State financial aid
Most state financial aid programs require a separate application from federal financial aid. The FAFSA may link a student to their specific state’s financial aid application at confirmation of submission page. However, advise students to research their specific state’s financial aid program and application process.
CSS/Financial Aid PROFILE
The PROFILE is an application for nonfederal financial aid, such as institutional aid, developed by The College Board. There is a fee for completing The PROFILE, however, fee waivers are granted automatically based on financial information entered in the application. The PROFILE is often used by private schools and scholarship programs to award institutional aid – see list of participating institutions and programs here. Advise students to confirm with specific colleges or scholarship programs to confirm deadlines and determine whether The PROFILE is required.
Check out: After FAFSA Checklist
Financial aid award packages will often be sent out in March or April and will detail the total amount of financial aid a student is offered by a college. Packages may be sent out on paper or electronically and will include federal financial aid, such as grants, loans, and work study, state aid, and institutional aid.
As students start to receive financial aid packages, it’s important to have a good understanding of college costs. Students should compare their financial aid award packages before accepting a school’s offer of admission. Here’s a useful tool that students can use to compare award packages.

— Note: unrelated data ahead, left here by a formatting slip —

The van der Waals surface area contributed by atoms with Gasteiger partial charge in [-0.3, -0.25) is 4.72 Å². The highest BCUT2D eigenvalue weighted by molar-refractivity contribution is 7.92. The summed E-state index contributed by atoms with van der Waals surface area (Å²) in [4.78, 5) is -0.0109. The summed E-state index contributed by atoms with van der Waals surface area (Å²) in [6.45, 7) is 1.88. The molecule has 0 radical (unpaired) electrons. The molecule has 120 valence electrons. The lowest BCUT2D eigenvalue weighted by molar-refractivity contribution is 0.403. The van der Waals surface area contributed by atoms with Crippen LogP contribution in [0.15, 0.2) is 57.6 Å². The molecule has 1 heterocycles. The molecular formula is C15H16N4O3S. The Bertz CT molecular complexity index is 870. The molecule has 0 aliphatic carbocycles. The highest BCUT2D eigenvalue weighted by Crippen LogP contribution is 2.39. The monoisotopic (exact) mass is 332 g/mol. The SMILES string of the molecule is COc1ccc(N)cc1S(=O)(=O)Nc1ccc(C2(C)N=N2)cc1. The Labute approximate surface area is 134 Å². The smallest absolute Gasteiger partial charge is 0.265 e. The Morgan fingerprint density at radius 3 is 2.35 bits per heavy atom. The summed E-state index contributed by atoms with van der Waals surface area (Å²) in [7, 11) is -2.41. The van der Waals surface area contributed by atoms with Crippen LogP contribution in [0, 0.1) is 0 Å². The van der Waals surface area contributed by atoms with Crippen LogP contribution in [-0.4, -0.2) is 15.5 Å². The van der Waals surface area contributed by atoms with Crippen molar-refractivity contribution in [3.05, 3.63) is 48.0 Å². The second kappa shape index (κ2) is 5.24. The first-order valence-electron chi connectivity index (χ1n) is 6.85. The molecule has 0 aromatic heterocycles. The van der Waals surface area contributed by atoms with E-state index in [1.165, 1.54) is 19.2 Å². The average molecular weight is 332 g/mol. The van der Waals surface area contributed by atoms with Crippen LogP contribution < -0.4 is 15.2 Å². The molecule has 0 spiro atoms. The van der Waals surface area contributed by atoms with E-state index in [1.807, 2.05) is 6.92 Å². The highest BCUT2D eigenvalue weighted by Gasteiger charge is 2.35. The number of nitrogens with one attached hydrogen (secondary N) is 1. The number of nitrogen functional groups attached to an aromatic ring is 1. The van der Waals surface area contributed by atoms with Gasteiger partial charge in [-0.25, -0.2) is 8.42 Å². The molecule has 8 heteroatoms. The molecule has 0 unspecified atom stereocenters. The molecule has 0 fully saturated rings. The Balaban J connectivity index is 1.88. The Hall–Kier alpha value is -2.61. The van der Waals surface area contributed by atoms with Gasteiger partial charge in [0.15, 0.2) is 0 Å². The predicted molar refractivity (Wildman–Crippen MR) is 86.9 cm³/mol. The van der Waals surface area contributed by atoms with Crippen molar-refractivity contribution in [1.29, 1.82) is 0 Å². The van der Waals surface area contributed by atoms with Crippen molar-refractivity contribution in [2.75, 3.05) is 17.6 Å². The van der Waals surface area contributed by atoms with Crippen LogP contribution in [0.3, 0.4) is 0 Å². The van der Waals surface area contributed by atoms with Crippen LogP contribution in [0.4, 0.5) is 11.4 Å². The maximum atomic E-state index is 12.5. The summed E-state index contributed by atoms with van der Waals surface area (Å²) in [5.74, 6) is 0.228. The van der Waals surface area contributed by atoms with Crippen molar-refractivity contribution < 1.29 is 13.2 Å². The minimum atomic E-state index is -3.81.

Lastly, it’s important to keep in mind that students do not have to accept all the financial aid that a school offers. For example, the grants and scholarships offered may cover the entire cost of attendance so a student will not need to take out the loans, which need to be repaid. Students can accept, reduce, or decline the aid offered.
Schools often provide various levels of guidance for students throughout the financial aid process. It’s important that the Program Manager connect with the school college counselor prior to the start of the school year to learn more about the school’s specific financial aid process.